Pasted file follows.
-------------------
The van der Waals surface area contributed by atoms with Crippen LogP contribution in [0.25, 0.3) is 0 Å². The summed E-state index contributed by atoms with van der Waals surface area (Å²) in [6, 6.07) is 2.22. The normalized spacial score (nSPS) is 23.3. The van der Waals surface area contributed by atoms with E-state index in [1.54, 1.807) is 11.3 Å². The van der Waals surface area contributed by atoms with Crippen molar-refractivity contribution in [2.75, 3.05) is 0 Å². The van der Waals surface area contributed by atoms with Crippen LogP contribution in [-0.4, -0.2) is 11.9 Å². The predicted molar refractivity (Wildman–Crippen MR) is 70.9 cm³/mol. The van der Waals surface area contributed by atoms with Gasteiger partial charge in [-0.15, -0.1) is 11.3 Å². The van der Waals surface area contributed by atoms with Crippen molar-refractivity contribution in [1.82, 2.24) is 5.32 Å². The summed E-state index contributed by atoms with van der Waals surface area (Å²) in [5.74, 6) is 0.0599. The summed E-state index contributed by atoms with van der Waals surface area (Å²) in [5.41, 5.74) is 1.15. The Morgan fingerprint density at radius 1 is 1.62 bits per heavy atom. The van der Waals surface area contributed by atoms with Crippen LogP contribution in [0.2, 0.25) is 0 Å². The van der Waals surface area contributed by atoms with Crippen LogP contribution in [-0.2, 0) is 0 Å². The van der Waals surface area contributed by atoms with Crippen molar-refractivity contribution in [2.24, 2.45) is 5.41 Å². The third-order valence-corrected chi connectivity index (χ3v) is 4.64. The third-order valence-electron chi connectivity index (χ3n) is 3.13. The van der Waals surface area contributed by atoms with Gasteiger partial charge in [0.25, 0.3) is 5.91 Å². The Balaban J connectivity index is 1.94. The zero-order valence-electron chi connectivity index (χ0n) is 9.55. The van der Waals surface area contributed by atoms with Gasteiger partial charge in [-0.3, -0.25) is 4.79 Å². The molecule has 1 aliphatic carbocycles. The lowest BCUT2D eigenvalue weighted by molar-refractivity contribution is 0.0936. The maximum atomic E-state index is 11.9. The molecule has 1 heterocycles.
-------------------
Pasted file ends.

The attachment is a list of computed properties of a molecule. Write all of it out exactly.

The van der Waals surface area contributed by atoms with Crippen LogP contribution in [0.25, 0.3) is 0 Å². The summed E-state index contributed by atoms with van der Waals surface area (Å²) in [6, 6.07) is 2.22. The normalized spacial score (nSPS) is 23.3. The van der Waals surface area contributed by atoms with E-state index in [1.54, 1.807) is 11.3 Å². The van der Waals surface area contributed by atoms with Crippen molar-refractivity contribution in [2.75, 3.05) is 0 Å². The van der Waals surface area contributed by atoms with Crippen LogP contribution in [-0.4, -0.2) is 11.9 Å². The predicted molar refractivity (Wildman–Crippen MR) is 70.9 cm³/mol. The van der Waals surface area contributed by atoms with Gasteiger partial charge in [-0.15, -0.1) is 11.3 Å². The van der Waals surface area contributed by atoms with Crippen molar-refractivity contribution in [1.82, 2.24) is 5.32 Å². The summed E-state index contributed by atoms with van der Waals surface area (Å²) in [5.74, 6) is 0.0599. The summed E-state index contributed by atoms with van der Waals surface area (Å²) in [5.41, 5.74) is 1.15. The Morgan fingerprint density at radius 1 is 1.62 bits per heavy atom. The van der Waals surface area contributed by atoms with Crippen LogP contribution in [0.2, 0.25) is 0 Å². The van der Waals surface area contributed by atoms with Crippen LogP contribution in [-0.2, 0) is 0 Å². The van der Waals surface area contributed by atoms with Crippen molar-refractivity contribution in [2.24, 2.45) is 5.41 Å². The third-order valence-corrected chi connectivity index (χ3v) is 4.64. The third-order valence-electron chi connectivity index (χ3n) is 3.13. The van der Waals surface area contributed by atoms with Gasteiger partial charge in [0.25, 0.3) is 5.91 Å². The Balaban J connectivity index is 1.94. The zero-order valence-electron chi connectivity index (χ0n) is 9.55. The van der Waals surface area contributed by atoms with Gasteiger partial charge in [-0.3, -0.25) is 4.79 Å². The molecule has 1 aliphatic carbocycles. The lowest BCUT2D eigenvalue weighted by molar-refractivity contribution is 0.0936. The maximum atomic E-state index is 11.9. The molecule has 1 heterocycles.